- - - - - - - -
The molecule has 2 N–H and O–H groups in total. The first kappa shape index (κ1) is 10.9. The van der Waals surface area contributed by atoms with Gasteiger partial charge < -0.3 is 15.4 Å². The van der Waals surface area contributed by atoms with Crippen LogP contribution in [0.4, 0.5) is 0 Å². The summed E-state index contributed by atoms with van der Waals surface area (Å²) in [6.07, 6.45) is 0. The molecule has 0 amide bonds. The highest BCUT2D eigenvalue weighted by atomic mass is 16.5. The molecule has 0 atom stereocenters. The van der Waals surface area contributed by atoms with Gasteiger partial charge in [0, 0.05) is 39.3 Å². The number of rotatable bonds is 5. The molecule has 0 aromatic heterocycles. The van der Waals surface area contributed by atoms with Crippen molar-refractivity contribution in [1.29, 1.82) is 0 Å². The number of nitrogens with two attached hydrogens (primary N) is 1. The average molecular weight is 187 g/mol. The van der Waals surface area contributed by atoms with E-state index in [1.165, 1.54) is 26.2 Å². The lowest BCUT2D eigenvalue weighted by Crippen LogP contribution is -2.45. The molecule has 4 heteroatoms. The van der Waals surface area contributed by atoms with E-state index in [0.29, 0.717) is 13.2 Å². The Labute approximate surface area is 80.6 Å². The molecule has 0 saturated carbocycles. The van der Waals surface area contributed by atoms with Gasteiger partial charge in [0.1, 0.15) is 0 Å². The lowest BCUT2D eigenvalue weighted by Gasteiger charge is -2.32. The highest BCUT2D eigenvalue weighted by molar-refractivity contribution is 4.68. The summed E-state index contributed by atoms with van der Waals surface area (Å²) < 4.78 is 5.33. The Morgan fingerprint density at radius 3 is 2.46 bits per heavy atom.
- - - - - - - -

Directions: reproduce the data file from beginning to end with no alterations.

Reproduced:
The molecule has 2 N–H and O–H groups in total. The first kappa shape index (κ1) is 10.9. The van der Waals surface area contributed by atoms with Gasteiger partial charge < -0.3 is 15.4 Å². The van der Waals surface area contributed by atoms with Crippen LogP contribution in [0.4, 0.5) is 0 Å². The summed E-state index contributed by atoms with van der Waals surface area (Å²) in [6.07, 6.45) is 0. The molecule has 0 amide bonds. The highest BCUT2D eigenvalue weighted by atomic mass is 16.5. The molecule has 0 atom stereocenters. The van der Waals surface area contributed by atoms with Gasteiger partial charge in [0, 0.05) is 39.3 Å². The number of rotatable bonds is 5. The molecule has 0 aromatic heterocycles. The van der Waals surface area contributed by atoms with Crippen molar-refractivity contribution in [1.29, 1.82) is 0 Å². The number of nitrogens with two attached hydrogens (primary N) is 1. The average molecular weight is 187 g/mol. The van der Waals surface area contributed by atoms with E-state index in [1.165, 1.54) is 26.2 Å². The lowest BCUT2D eigenvalue weighted by Crippen LogP contribution is -2.45. The molecule has 4 heteroatoms. The van der Waals surface area contributed by atoms with E-state index in [0.29, 0.717) is 13.2 Å². The Labute approximate surface area is 80.6 Å². The molecule has 0 saturated carbocycles. The van der Waals surface area contributed by atoms with Gasteiger partial charge in [0.1, 0.15) is 0 Å². The lowest BCUT2D eigenvalue weighted by Gasteiger charge is -2.32. The highest BCUT2D eigenvalue weighted by molar-refractivity contribution is 4.68. The summed E-state index contributed by atoms with van der Waals surface area (Å²) < 4.78 is 5.33. The Morgan fingerprint density at radius 3 is 2.46 bits per heavy atom.